What it Means to Finance A Car
Often, financing is the best option people have when purchasing a vehicle. In many cases, certain new or used cars are not affordable without it, but it does come with a certain level of responsibility for the borrower.
Here we’ll discuss the question, what does it mean to finance a car?
What Does It Mean To Finance A Car?
When you finance a car, you borrow money by taking out a loan to cover a significant portion of its purchase price, then make payments on that loan to your lender. Those payments are made with interest, which means you’ll ultimately end up paying back more than the vehicle is actually worth.
However, this can often be a good tradeoff since many vehicles simply aren’t affordable without some form of financing.
That said, car financing can affect your life in several ways, including those described below.
As mentioned, an auto loan makes a vehicle more affordable by spreading out its entire price over a few years. Otherwise, you’d have to pay the full price upfront, and most people don’t have that kind of cash lying around. As such, financing allows you to keep driving without having to rely on old, worn-out models.
Higher debt-to-income ratio
Financing can have a profound effect on your financial situation by adding on to your monthly payment obligations. That means more money being paid out from your income, diminishing your ability to handle future expenses.
Every debt you take on, including auto loans, increases your debt-to-income (DTI) ratio. Your DTI ratio is used to determine whether you qualify for other forms of financing, such as a home loan. If it’s above a certain threshold, you might not qualify.
As such, if you’re planning to purchase a home in the future, it may be best to wait on auto financing.
Impact on credit
When you secure financing for a vehicle, it can impact your credit score in a number of ways.
For instance, if your only other option would be to buy a new vehicle on your credit, financing could save you from a score decrease. This is because the more of your credit card limit you use on a card (i.e. the higher your credit utilization), the lower your credit score will likely fall.
In addition, the act of making car payments on time can further strengthen your credit score. On the other hand, if you don’t make those payments on time, your auto financing could cause your credit to take a hit.
Ultimately, a car loan is an extra financial responsibility to juggle with your other obligations. That responsibility typically lingers until the loan term is over unless you pay it off early. But it is important to note that some lenders charge additional fees for paying a loan off prematurely.
Factors To Consider When Choosing An Auto Loan
When considering the impact a car loan can have on your life as a whole, it’s important to choose a loan that will fit your situation best. The following are a few factors you’ll need to look at when thinking about what it means to finance a car and how to make it work best for you.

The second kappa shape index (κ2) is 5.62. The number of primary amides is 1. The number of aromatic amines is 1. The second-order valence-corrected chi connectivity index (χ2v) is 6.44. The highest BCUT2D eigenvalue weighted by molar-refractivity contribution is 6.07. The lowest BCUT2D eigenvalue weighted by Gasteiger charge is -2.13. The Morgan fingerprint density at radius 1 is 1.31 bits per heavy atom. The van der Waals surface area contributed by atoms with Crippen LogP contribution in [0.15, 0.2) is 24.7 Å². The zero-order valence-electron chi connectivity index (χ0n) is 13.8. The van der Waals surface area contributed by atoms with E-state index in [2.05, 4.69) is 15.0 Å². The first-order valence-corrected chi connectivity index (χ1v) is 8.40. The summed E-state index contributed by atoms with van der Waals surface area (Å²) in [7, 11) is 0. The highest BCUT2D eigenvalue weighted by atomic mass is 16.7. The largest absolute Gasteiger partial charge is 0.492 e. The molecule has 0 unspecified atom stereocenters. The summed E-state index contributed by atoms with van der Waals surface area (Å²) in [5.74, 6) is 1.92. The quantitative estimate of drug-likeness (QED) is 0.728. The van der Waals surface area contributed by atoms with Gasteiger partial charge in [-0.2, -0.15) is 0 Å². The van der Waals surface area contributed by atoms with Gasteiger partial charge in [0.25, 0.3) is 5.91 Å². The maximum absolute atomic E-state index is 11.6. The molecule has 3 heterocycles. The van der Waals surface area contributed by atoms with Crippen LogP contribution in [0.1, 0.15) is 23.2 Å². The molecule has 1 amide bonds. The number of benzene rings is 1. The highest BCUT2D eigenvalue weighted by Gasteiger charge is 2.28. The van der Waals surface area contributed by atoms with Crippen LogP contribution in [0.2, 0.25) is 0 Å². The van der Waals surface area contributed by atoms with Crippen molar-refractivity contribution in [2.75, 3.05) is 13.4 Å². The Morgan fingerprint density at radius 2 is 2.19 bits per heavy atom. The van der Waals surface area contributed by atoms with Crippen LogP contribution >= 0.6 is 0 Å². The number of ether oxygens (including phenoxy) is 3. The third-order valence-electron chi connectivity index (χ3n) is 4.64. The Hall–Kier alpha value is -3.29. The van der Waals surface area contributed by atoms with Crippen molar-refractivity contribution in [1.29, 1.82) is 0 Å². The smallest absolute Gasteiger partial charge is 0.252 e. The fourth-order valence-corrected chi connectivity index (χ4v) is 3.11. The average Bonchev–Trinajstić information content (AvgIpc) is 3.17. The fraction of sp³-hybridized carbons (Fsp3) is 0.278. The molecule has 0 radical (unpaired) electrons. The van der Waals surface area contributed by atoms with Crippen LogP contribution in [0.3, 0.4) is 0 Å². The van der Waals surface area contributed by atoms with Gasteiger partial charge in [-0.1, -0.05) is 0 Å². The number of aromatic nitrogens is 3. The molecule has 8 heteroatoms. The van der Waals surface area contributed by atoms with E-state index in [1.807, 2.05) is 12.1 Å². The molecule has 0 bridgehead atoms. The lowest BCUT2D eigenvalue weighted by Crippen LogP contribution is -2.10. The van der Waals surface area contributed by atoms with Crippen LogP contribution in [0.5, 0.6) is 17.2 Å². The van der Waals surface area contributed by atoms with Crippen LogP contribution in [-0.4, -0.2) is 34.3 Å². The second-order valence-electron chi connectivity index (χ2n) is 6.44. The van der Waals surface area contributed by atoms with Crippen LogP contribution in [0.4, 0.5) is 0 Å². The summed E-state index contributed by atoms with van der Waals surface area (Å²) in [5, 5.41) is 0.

Amount you need to borrow
First off, determine how much you’ll need to borrow to get a new (or used) vehicle. Often, your financial situation may limit the amount you’ll be able to borrow, which in turn will limit how much car you can afford.
The more you borrow, the higher your monthly payments will be, and the longer it might take to pay it off.
Another factor is the annual percentage rate or APR. This rate is how much interest will be charged on your loan. The lower your interest, the lower your monthly payments, and the less you’ll end up paying overall.
Borrowers with better credit scores or who pay higher down payments will typically get lower interest rates.
The loan term has a massive impact on your auto loan. The term is how many months your loan will last—typically between 24 and 84 months.
A shorter loan term may result in higher monthly payments (since you’re not spreading out the amount as much), but it also means you end up paying less interest since it has less time to accrue.
On the other hand, a longer loan term equates to lower monthly payments, which won’t increase your DTI ratio as much, but will end up costing the most interest long-term.
As you drive your car, it will depreciate in value. For that reason, many car loans come with GAP insurance to cover the difference between your vehicle’s current value and the amount you still owe on your car. In the event of an accident where your car is totaled, GAP insurance covers the difference.
Different lenders may charge different monthly rates for GAP insurance, so it may be worthwhile to choose one who offers the most favorable rate. Be sure to check out the GAP insurance options that OUCU offers.
Tips For Responsible Car Financing
When purchasing a car, it’s important to finance it responsibly. The following quick pointers can help you to do so:
Consider your current finances. How much room do you have in your budget?
If you’re planning on buying a home at some point, be careful to keep your DTI ratio below 43%.
If you have subpar credit, spend some time improving it before applying for car financing.
Choose a loan term as short as you can afford to minimize interest.
Avoid lenders that charge prepayment fees.
When choosing car financing, talk to your lender about your options. They can help you determine the best option for your situation.
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